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=========
 @public
=========

This is a very simple decorator and function which populates a module's
``__all__`` and optionally the module globals.  This provides both a
pure-Python implementation and an optional C implementation.


Background
==========

``__all__`` is great.  It has both a functional and a documentation purpose.

The functional purpose is that it `directly controls`_ which module names are
imported by the ``from <module> import *`` statement.  In the absence of an
``__all__``, when this statement is executed, every name in ``<module>`` that
does not start with an underscore will be imported.  This often leads to
importing too many names into the module.  That's a good enough reason not to
use ``from <module> import *`` with modules that don't have an ``__all__``.

In the presence of an ``__all__``, only the names specified in this list are
imported by the ``from <module> import *`` statement.  This in essence gives
the ``<module>`` author a way to explicitly state which names are for public
consumption.

And that's the second purpose of ``__all__``; it serves as module
documentation, explicitly naming the public objects it wants to export.  You
can print a module's ``__all__`` and get an explicit declaration of its public
API.


The problem
===========

``__all__`` has two problems.

First, it separates the declaration of a name's public export semantics from
the implementation of that name.  Usually the ``__all__`` is put at the top of
the module, although this isn't required, and in some cases it's `actively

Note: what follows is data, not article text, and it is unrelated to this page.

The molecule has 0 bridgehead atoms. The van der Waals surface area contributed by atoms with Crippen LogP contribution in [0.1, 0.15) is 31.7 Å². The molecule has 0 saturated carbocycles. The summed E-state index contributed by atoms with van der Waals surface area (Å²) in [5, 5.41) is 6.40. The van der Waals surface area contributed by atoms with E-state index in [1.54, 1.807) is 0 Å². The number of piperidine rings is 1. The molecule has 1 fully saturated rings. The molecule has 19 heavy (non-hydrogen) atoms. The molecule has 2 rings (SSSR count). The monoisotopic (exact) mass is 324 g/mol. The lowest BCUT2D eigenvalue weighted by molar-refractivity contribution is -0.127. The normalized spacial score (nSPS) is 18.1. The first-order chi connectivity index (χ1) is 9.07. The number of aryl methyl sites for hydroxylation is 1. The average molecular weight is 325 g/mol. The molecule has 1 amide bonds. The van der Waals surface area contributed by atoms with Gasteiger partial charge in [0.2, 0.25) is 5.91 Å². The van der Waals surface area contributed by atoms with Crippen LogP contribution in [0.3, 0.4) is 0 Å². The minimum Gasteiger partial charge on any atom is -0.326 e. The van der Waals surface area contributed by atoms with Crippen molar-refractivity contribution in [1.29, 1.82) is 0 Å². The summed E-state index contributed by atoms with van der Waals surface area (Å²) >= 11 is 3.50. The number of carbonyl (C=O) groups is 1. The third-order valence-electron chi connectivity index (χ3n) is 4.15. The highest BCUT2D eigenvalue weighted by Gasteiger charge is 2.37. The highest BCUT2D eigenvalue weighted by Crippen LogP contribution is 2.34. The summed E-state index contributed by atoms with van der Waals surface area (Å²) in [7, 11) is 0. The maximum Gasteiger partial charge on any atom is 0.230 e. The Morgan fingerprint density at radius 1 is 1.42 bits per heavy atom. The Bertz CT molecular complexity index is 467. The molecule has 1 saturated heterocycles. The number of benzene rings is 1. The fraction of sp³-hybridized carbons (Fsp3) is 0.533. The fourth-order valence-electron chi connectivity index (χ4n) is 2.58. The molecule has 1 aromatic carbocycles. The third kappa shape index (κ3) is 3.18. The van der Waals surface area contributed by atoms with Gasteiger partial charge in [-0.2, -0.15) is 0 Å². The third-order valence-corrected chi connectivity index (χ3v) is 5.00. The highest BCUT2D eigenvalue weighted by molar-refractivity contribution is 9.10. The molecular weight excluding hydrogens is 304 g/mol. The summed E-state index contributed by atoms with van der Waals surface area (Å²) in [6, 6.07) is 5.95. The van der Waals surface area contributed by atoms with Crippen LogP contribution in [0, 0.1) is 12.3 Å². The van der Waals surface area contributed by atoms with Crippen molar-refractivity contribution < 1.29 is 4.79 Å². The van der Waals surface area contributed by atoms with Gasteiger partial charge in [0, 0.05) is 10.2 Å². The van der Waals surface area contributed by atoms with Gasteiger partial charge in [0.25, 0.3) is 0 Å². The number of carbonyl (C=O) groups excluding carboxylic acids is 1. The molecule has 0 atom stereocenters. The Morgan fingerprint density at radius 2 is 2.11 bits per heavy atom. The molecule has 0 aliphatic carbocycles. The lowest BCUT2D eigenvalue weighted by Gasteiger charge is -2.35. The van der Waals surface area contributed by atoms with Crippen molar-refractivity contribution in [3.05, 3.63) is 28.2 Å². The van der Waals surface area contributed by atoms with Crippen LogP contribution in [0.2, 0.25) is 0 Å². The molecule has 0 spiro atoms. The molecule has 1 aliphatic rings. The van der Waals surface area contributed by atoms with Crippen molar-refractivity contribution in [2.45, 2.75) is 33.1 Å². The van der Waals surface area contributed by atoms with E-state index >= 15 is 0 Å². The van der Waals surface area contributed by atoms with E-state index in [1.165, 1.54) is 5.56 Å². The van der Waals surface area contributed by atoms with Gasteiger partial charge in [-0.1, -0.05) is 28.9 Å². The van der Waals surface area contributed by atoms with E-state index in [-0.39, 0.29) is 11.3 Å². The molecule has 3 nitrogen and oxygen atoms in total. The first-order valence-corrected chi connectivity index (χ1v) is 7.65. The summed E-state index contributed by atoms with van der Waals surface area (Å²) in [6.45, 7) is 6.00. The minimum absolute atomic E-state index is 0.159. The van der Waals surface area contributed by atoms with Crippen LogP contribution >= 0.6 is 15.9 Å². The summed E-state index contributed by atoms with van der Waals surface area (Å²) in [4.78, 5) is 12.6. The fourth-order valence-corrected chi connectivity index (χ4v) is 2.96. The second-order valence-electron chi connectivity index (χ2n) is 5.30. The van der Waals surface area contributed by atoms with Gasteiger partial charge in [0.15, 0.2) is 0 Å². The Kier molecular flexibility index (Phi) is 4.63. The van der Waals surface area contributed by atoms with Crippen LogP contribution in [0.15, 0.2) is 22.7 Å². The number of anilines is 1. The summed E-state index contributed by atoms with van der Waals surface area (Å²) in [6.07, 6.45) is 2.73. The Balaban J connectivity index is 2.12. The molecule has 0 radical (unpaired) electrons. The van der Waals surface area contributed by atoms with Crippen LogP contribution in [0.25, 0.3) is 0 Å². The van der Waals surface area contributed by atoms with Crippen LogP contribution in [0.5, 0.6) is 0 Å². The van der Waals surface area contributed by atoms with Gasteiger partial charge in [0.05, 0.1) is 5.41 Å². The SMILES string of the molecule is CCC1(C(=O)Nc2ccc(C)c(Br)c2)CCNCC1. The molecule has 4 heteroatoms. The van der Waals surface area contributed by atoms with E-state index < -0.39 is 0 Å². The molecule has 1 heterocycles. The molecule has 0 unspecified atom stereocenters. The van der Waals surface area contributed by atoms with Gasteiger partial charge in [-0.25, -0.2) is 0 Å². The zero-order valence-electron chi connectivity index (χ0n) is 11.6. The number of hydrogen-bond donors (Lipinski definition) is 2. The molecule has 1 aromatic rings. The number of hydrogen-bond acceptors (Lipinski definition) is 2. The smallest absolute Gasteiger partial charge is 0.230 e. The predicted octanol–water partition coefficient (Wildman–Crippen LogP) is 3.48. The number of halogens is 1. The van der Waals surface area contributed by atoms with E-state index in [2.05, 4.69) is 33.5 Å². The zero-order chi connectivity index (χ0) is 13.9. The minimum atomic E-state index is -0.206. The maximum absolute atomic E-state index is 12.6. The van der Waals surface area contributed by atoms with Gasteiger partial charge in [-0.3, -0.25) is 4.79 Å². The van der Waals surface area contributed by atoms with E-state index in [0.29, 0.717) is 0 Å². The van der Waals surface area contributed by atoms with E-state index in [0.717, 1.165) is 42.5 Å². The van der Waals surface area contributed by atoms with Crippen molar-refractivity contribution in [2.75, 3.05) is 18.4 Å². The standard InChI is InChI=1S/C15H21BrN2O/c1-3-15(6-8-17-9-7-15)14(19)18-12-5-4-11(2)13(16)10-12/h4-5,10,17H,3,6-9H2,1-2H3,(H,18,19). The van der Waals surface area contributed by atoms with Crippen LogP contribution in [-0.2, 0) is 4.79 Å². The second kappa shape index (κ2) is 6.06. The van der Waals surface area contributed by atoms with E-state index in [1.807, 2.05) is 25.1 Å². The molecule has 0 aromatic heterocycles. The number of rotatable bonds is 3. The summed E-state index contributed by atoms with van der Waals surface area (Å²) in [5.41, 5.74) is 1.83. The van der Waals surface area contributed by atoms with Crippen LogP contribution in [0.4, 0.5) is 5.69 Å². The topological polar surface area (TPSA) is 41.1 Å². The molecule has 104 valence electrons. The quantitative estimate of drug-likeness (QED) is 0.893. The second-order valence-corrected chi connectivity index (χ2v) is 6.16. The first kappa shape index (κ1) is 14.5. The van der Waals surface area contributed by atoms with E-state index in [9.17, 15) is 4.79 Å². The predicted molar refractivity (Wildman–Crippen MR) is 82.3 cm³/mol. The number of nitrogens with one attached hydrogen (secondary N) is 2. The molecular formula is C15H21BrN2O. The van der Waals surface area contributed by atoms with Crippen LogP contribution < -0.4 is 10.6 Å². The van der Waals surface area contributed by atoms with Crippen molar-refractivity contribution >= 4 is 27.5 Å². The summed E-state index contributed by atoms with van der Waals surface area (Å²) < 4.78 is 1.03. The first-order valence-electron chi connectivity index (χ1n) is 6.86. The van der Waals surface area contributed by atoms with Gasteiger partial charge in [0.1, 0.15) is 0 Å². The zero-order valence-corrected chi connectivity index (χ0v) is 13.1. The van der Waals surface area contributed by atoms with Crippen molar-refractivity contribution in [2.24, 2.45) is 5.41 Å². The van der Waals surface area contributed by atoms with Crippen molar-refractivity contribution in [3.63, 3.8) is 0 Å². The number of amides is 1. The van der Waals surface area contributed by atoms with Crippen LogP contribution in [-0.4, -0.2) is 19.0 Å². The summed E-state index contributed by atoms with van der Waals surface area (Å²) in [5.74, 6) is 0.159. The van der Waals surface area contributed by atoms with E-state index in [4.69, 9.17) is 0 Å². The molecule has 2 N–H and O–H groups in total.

prohibited`_.  So when you're looking at the definition of a function or class
in a module, you have to search for the ``__all__`` definition to know whether
the function or class is intended for public consumption.

This leads to the second problem, which is that it's too easy for the
``__all__`` to get `out of sync`_ with the module's contents.  Often a
function or class is renamed, removed, or added without the ``__all__`` being
updated.  Then it's difficult to know what the module author's intent was, and
it can lead to an exception when a string appearing in ``__all__`` doesn't
match an existing name in the module.


The solution
============

The solution is to provide a way to declare a name's *publicness* right at the
point of its declaration, and to infer the name to export from that
definition.  In this way, a module's author never explicitly sets the
``__all__`` so there's no way for it to get out of sync.

This package, and Python `issue 26632`_, propose just such a solution, in the
form of a ``public`` builtin that can be used as either a decorator, or a
callable.

You'll usually use this as a decorator, for example::

    @public
    def foo():
        pass

or::

    @public
    class Bar:
        pass

If you were to print the ``__all__`` after both of those code snippets, you'd
see::

    >>> print(__all__)
    ['foo', 'Bar']

Note that you do not need to initialize ``__all__`` in the module, since
``public`` will do it for you.  Of course, if your module *already* has an
``__all__``, it will just append new names to the existing list.

The requirements to use the ``@public`` decorator are simple: the decorated
thing must have a ``__name__`` attribute.  Since you'll overwhelmingly use it
to decorate functions and classes, this will always be the case.

There's one other common use case that isn't covered by the ``@public``
decorator.  Sometimes you want to declare simple constants or instances as
publicly available.  You can't use the ``@public`` decorator for two reasons:
constants don't have a ``__name__`` and Python's syntax doesn't allow you to
decorate such constructs.

To solve this use case, ``public`` is also a callable function accepting
keyword arguments.  An example makes this obvious::

    public(SEVEN=7)
    public(a_bar=Bar())

Now if you print the module's ``__all__`` you'll see::

    >>> print(__all__)
    ['foo', 'Bar', 'SEVEN', 'a_bar']

and as should be obvious, the module contains name bindings for these
constants::

    >>> print(SEVEN)
    7
    >>> print(a_bar)
    <__main__.Bar object at ...>